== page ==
History has been unkind to 'the forgotten' Anglo-Saxon king, Edward the Elder, son of King Alfred the Great and father of Æthelstan. Part of the reason for Edward the Elder's low profile is the lack of contemporary biographical records, so this new book by Michael John Key is therefore a good way to help put the record straight.
For me, the most useful section of this book deals with the analysis of Edward's legacy. Without Edward's successes, Æthelstan would have had a very different life, so his contribution to British history is not to be underestimated.
Edward the Elder emerges from this fresh examination of the evidence as an effective administrator with a good grasp of strategy - ideal qualities for the emerging political class of kingship. Perhaps the one quality he lacked was the talent for self promotion which created our most memorable kings.
I was interested in what Michael John Key has to say about Edward the Elder's final resting place. It seems the story of labourers accidentally breaking into his undisturbed tomb is a myth, although advances in scientific analysis mean we might have a small piece of Edward's pelvic bone - but even that could belong to Alfred the Great.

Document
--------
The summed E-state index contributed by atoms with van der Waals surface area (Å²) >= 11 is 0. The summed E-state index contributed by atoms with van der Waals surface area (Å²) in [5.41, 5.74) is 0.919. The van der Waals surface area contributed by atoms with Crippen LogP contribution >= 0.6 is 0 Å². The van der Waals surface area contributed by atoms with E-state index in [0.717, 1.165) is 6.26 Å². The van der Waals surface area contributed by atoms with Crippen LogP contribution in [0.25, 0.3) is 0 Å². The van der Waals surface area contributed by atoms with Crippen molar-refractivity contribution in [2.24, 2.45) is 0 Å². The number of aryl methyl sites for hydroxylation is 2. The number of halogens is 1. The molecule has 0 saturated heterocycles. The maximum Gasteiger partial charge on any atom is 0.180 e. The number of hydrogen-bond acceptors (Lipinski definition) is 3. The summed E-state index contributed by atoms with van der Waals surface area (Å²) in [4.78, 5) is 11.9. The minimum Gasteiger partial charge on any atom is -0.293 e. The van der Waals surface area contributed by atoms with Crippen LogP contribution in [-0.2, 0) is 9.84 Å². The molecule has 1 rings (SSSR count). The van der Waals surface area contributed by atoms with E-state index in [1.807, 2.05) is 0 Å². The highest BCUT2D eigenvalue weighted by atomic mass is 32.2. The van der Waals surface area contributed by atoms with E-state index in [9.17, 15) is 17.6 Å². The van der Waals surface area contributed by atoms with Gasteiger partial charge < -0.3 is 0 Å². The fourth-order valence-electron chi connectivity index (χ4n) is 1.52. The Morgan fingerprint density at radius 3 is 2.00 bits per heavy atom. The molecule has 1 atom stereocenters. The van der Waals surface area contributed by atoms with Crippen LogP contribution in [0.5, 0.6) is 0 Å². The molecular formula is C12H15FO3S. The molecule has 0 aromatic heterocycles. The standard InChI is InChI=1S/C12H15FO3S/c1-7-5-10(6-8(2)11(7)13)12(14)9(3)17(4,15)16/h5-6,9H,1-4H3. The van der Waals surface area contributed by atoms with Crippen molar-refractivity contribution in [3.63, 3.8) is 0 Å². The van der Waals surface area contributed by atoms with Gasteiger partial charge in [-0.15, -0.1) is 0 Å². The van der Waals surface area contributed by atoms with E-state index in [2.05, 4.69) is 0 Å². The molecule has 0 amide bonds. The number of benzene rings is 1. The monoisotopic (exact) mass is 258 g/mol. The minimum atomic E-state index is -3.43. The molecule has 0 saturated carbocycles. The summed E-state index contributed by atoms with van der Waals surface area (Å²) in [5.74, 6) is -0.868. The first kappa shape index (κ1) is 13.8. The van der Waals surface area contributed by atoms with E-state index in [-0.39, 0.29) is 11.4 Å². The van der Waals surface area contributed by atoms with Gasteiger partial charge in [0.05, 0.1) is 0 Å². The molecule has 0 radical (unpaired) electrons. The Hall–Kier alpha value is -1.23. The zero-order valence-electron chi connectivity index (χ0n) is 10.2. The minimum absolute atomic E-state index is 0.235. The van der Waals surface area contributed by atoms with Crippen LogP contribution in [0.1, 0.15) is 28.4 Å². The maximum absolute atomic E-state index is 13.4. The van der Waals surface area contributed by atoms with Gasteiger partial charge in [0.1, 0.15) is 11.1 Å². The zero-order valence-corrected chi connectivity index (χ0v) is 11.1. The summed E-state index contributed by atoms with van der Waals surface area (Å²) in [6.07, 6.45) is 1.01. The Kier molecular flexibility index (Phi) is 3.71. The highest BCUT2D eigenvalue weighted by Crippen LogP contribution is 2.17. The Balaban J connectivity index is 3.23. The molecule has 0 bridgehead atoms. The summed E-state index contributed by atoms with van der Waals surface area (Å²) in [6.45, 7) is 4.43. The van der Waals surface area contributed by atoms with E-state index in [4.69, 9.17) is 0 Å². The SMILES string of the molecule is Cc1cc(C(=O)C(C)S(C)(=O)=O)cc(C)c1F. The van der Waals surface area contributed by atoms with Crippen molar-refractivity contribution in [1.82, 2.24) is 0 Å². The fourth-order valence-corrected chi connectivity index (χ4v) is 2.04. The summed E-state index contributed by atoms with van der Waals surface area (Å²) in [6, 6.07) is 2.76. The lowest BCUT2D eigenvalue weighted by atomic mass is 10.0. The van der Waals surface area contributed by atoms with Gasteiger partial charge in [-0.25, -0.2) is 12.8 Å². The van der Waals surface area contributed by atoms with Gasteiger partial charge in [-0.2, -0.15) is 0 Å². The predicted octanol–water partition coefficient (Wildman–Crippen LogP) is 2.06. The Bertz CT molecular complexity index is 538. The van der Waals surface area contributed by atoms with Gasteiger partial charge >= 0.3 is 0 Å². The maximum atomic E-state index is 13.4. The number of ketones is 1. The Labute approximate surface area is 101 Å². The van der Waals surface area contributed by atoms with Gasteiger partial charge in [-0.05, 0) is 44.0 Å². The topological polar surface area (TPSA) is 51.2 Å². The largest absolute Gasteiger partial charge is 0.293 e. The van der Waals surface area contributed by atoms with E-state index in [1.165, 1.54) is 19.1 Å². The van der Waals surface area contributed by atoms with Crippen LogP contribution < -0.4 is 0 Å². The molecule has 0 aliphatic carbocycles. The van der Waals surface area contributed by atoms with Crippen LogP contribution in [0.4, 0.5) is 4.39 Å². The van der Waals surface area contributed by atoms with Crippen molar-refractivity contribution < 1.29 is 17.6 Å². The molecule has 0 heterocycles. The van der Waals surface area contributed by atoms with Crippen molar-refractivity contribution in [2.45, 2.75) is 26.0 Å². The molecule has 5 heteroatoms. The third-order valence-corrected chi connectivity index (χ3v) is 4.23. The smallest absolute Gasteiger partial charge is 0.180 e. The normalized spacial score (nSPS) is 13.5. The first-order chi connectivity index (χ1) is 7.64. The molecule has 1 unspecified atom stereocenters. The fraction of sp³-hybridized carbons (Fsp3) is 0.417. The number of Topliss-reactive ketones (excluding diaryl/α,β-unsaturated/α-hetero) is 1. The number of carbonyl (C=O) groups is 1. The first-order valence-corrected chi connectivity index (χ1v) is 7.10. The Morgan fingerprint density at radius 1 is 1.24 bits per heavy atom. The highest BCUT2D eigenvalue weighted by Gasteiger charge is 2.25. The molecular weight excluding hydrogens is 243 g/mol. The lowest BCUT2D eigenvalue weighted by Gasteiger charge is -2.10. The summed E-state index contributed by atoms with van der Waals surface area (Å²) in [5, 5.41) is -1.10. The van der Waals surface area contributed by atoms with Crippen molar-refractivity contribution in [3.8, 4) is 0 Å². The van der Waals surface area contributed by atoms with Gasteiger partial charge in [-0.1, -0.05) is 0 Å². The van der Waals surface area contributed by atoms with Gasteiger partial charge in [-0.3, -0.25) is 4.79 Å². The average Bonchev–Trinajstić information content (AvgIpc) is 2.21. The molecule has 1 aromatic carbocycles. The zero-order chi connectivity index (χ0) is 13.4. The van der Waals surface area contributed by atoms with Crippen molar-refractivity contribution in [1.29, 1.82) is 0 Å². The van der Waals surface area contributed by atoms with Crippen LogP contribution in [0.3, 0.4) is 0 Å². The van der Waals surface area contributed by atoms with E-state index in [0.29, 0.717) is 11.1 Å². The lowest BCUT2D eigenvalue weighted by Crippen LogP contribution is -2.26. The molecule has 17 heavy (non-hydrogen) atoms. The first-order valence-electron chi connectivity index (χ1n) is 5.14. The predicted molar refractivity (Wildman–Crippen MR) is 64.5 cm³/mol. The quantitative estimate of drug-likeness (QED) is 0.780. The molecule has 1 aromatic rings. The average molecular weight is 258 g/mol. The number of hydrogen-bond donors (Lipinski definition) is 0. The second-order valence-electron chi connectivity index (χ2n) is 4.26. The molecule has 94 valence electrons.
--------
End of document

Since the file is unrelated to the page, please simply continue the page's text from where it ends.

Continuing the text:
Well researched and engaging, I feel much better informed after reading this book and recommend it to anyone with an interest in the Anglo-Saxon kings.
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About the Author
Michael John Key has spent his professional career in the oil, gas, and petrochemical Industry. After retiring to concentrate on writing he has researched and studied medieval history for many years, with a particular interest in the Anglo-Saxon period. He has a BA History Honours Degree. He was born in Leigh, Lancashire, but now lives in Hampshire, where he has spent most of his life.